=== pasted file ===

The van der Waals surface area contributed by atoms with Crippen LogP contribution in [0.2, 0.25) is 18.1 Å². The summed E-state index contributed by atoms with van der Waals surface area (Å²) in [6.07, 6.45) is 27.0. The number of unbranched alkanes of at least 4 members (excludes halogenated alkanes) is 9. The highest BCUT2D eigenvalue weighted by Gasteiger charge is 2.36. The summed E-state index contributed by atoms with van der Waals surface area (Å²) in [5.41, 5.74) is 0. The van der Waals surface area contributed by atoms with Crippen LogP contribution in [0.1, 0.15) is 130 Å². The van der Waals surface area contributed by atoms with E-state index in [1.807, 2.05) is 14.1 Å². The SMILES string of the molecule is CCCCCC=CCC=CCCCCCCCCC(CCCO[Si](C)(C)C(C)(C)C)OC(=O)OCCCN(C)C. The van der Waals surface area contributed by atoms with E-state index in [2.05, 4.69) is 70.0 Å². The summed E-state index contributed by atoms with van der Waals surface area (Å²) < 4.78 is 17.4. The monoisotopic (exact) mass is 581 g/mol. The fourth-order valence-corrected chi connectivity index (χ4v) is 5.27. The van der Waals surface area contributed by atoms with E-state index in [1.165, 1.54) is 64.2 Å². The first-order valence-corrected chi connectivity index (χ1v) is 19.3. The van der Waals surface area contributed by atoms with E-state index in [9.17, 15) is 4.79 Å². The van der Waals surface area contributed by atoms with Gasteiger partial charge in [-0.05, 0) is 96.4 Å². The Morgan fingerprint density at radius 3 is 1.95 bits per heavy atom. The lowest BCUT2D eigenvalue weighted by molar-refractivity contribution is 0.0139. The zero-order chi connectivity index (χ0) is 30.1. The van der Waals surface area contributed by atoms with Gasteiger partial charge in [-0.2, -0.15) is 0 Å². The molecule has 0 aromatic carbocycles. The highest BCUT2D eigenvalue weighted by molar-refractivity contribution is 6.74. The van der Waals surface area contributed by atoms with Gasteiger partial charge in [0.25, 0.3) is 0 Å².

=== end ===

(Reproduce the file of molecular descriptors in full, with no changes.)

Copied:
The van der Waals surface area contributed by atoms with Crippen LogP contribution in [0.2, 0.25) is 18.1 Å². The summed E-state index contributed by atoms with van der Waals surface area (Å²) in [6.07, 6.45) is 27.0. The number of unbranched alkanes of at least 4 members (excludes halogenated alkanes) is 9. The highest BCUT2D eigenvalue weighted by Gasteiger charge is 2.36. The summed E-state index contributed by atoms with van der Waals surface area (Å²) in [5.41, 5.74) is 0. The van der Waals surface area contributed by atoms with Crippen LogP contribution in [0.1, 0.15) is 130 Å². The van der Waals surface area contributed by atoms with E-state index in [1.807, 2.05) is 14.1 Å². The SMILES string of the molecule is CCCCCC=CCC=CCCCCCCCCC(CCCO[Si](C)(C)C(C)(C)C)OC(=O)OCCCN(C)C. The van der Waals surface area contributed by atoms with E-state index in [2.05, 4.69) is 70.0 Å². The summed E-state index contributed by atoms with van der Waals surface area (Å²) < 4.78 is 17.4. The monoisotopic (exact) mass is 581 g/mol. The fourth-order valence-corrected chi connectivity index (χ4v) is 5.27. The van der Waals surface area contributed by atoms with E-state index in [1.165, 1.54) is 64.2 Å². The first-order valence-corrected chi connectivity index (χ1v) is 19.3. The van der Waals surface area contributed by atoms with E-state index in [9.17, 15) is 4.79 Å². The van der Waals surface area contributed by atoms with Gasteiger partial charge in [-0.05, 0) is 96.4 Å². The Morgan fingerprint density at radius 3 is 1.95 bits per heavy atom. The lowest BCUT2D eigenvalue weighted by molar-refractivity contribution is 0.0139. The zero-order chi connectivity index (χ0) is 30.1. The van der Waals surface area contributed by atoms with Gasteiger partial charge in [-0.2, -0.15) is 0 Å². The molecule has 0 aromatic carbocycles. The highest BCUT2D eigenvalue weighted by molar-refractivity contribution is 6.74. The van der Waals surface area contributed by atoms with Gasteiger partial charge in [0.25, 0.3) is 0 Å².